I honestly did not know that Mozart had a sister, who was equally as talented. 🧐 Sad, that her own music was not published and heard. I found that historic part of the story very fascinating. Anyway- the magical whimsical fairyland parts were better than expected. 🤗 Overall, this was a pretty good read. ❤️📚
Profile Image for Samantha.
417 reviews16.7k followers
April 25, 2020
If you enjoy sibling stories and classical music, this may be one you’ll want to pick up. It reminded me a lot of Wintersong by S Jae Jones, but with no romance. It has that same kind of darker fairy tale element to it, with the theme of music and family bonds.
Profile Image for Ashley.
800 reviews442 followers
May 19, 2020
Star Rating: —> 4 Stars

What a wonderful fairytale filled with all the ingredients to make a story an absolutely joyous adventure to read!

This made me feel like I was a little girl again, in one corner of the house or another, reading in the sunlight.

Truly a beautifully and elegantly woven tale, about Nannerl Mozart, the brilliant sister that time almost left forgotten, & her brother Wolfgang, their secret kingdom, music, faeries, magic, & most of all, love.

Profile Image for Tani.
245 reviews256 followers
April 9, 2020

"Look hard enough, Fräulein, and the kingdom will show you every truth that your world doesn't."

Kingdom of Back is a historical retelling of the Mozart siblings, Nannerl and Woferl, with faeries. It's magical realism. Although the concept of the book had much potential, it misses it's mark. It's predictable and dismal.

The story is based upon the childhood of Marianne 'Nannerl' Mozart and Wolfgang 'Wolferl' Mozart. Like her brother, Nannerl has talent of music and composure. She longs to be validated by her father and the world for her talent. Due to medieval patriarchal system, her talent is overshadowed by Wolferl's gifts at a younger age. Hyacinth, a faery princeling, offers Nannerl with acknowledgement and fame for her talent in exchange for three tasks.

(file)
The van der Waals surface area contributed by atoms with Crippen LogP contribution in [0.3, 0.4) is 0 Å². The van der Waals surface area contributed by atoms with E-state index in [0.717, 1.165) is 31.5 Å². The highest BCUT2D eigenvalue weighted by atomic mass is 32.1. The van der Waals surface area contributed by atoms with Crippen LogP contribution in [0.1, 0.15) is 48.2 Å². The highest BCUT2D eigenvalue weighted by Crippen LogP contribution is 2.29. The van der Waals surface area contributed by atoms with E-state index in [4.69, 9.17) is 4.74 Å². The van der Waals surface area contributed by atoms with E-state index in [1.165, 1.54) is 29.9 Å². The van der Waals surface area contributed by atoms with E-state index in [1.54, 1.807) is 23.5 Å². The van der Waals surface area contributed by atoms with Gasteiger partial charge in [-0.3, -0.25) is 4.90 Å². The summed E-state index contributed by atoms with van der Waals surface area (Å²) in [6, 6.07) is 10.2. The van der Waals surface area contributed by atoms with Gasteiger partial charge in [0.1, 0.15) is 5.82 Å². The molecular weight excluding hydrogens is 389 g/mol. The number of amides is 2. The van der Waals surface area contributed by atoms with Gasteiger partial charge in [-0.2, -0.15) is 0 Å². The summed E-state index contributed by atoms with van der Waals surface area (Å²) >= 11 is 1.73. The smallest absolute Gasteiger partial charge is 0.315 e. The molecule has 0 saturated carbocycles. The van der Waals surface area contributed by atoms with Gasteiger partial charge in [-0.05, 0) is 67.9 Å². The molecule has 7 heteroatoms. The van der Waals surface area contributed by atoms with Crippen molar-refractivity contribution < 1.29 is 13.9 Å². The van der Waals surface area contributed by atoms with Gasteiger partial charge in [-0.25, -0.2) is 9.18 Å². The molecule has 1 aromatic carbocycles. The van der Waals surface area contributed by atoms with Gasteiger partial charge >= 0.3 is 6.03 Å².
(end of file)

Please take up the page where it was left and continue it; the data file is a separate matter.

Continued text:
Surprisingly, Kingdom of Back was created by the real Mozart siblings and the author took a chance to write a story on it. The books adheres to facts while straying towards the faeries and their dubious natures. The world building was on point, at least in terms of YA level but the overall story is unimaginative. It reminded me of Shadow and Bone with tad less drama and more concrete prose. Anyone could've smelled the ending miles away and the plot wasn't engaging enough to compensate for it. The author put efforts towards symbolism and preaching so the book missed it's mark way too lower than it should.

After reading the author's note, I felt like I was cheated. Some parts of the plot line that I thought was created by the author were actually the real incidences. Not only the characters were one dimensional but their somewhat appealing traits were the tidbits of the real people. If you cut out Hyacinth's story, which I think you can predict from the blurb, there's nothing new here. Nothing. Abso-fudging-lutely nothing.

Thanks for putting me in a reading slump.
Profile Image for Virginia Ronan ♥ Herondale ♥.
531 reviews34.5k followers
September 18, 2022
I’m on BookTube now! =)

”Music is the sound of God, Nannerl, he would say. If given the talent, it means God has chosen you as an ambassador for His voice. Your music will be as if God has given you eternal life.
My father, God ... there was little difference between them to me. A frown from Papa might as well have been a frown from Heaven, for what it did to my mood.”

This story was unlike anything I ever read by Marie Lu and even though her tale about Mozart’s sister Nannerl had a couple of weaknesses I still enjoyed this beautiful book. As someone who comes from Mozart’s country and basically grew up with his legend ever since I started to think, Marie Lu certainly didn’t have it easy with me. I mean it’s always difficult to write about a topic if there’s an audience that knew about it before they were even out of their diapers. Mozart’s tale is such an integral part of our history and culture that little kids like my own already know about him and collect stickers for their sticker album. So yes, Marie Lu definitely didn’t have it easy with a critical audience like me, she did manage to capture my interest though.

His smile widened at that. He looked like he had heard every thought unspoken in my mind. “It’s immortality you seek, then,” he said. “You burn with the ambition to leave your voice in the world. You fear your father will forget about you if you cannot do this. All your life, you have ached to be seen.”